Tuesday, January 29, 2008

Husbands and knitting

[Note: This is a Very Opinionated Post. You have been warned.]

I listed to a lot of Podcasts. Recently, I’ve been catching up on some older ones. This morning, while I was listening to knitTherapy, one of the K’s was talking about going on vacation, and her husband PROHIBITING knitting on their vacation.

The whole issue of husbands prohibiting knitting gets me completely incensed- what does working on a sock or a shawl on vacation take away from the husband? Nothing. It’s a control issue. We are all equal contributors in our relationships- whether or not you are the breadwinner is irrelevant.

When Andrew and I started dating, I made it clear that knitting was an established part of my identity. Knitting means yarn. Not knitting makes me cranky. When we got married, Andrew was aware that my stash was my trousseau. Lucky him, right? Of course right.

That’s exactly right. Knitting is art, and I would no sooner expect a knitter to quit knitting than an opera singer to stop singing, or a painter to stop painting. It’s stupid, and moreso, it’s disrespectful. Not only that, but it violates the “Love, honor, and cherish/obey” vow that many of us took when we got married. It also violates the “For better or for worse” bit.

I can say with a fair measure of certainty that the anti-knitting husbands all have hobbies and interests. Women, generally speaking, either absorb or accept their partner’s hobbies and interests. In the seven years I worked at the LYS, I heard husband after husband bitch and moan about all the “knitting crap” that their wives spent money on.

That’s really what it comes down to: money. If it’s free (like washing dishes, or doing laundry, or vacuuming), the spouses tend to be all for it. Like women often do, these women devalue themselves by referring to the communal money as their husband’s money. These are the same husbands who “babysit” when they spend time with their own children. The whole mess is infuriating.

Here’s my solution:

Scenario A:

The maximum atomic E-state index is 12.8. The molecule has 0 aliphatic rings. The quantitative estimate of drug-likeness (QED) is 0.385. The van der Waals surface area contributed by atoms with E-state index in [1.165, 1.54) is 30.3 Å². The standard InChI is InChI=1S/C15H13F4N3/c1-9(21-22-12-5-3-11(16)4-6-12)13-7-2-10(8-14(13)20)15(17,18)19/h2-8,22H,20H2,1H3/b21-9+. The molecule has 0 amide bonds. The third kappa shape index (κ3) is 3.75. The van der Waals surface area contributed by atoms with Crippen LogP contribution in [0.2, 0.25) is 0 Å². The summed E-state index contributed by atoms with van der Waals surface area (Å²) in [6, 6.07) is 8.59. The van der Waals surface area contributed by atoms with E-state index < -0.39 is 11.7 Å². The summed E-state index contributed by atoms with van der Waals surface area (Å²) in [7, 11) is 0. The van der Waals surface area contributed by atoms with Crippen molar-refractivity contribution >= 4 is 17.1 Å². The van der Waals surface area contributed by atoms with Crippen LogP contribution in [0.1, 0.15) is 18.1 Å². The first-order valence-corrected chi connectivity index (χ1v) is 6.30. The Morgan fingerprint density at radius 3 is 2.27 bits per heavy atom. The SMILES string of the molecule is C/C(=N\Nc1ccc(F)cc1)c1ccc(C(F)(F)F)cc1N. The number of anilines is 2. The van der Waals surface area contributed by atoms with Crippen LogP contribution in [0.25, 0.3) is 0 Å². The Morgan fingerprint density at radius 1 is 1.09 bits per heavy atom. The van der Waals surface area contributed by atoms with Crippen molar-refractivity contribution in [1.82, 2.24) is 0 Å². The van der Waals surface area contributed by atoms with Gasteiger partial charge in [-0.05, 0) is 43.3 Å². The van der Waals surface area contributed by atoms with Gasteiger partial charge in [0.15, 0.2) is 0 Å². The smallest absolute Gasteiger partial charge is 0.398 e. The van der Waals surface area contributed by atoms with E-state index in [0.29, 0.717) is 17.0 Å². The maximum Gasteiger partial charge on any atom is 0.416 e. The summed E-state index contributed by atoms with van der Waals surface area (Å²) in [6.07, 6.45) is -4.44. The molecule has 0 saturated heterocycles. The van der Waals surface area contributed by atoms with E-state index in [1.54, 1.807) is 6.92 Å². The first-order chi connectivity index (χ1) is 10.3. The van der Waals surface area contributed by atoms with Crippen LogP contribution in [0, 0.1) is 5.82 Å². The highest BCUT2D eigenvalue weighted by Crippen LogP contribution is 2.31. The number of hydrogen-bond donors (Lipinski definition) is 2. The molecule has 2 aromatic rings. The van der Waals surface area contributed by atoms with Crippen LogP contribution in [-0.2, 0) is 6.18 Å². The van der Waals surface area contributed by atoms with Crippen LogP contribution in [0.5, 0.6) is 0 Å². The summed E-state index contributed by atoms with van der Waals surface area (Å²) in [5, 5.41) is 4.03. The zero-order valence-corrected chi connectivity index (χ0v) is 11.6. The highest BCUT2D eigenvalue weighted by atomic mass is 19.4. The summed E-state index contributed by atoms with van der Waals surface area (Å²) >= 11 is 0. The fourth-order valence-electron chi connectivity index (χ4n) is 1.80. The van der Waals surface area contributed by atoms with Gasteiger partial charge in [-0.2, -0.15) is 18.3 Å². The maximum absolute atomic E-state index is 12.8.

Non-knitting spouse: Don’t bring your knitting.

Knitter: You’re right. My off-time is much better spent strangling the life out of you. [Sweet smile.]

Scenario B:

Non-knitting spouse: Don’t bring your knitting.

Knitter: It’s my vacation, too, darling. My knitting doesn’t take anything away from you. [Sweet smile.]

Scenario C:

Non-knitting spouse: Don’t bring your knitting.

Knitter: [Melodramatic, complete with hand against forehead] Without knitting, I am like a fish out of water, a woman with no air, a car with no gas. I simply * cannot be * without my knitting.


  1. I'm so glad I have my husband. He's a woodworker, a leather worker, and a chainmail weaver. (No, not a RenFaire person, just a work-with-his-hands person.) He also learned to crochet, and crocheted his mom an alpaca scarf before we started dating.

    He understands the importance of doing things with one's own hands. I knit in the car, when we drive around town. I've hand-pieced quilt blocks, I've embellished blankets, I've woven chain mail.

    Neither of us understands someone "forbidding" a spouse to do a hobby that makes them happy. As long as you're not running the family into the ground spending to support the hobby, or using hobby time to ignore your spouse/family, it's not a big deal.

  2. Scenario D:
    Non-knitting spouse: Don’t bring your knitting.

    Knitter: See you when you get back!

  3. Well, I must say that my man is more than supportive in my case. We were just at the Buick open (golf tournament) and less than 10 yards away from Tiger Woods playing golf and I was knitting a sock! All the players saw me knitting while they were golfing and my man didn't say one word. Made for interesting convesation with other spectators between groups of golfers coming through.

  4. Scenario E:
    Non-knitting spouse: Don't bring your knitting.

    Non-knitting spouse: CALL 911! I can't move my arms with all these knitting needles stuck in me!


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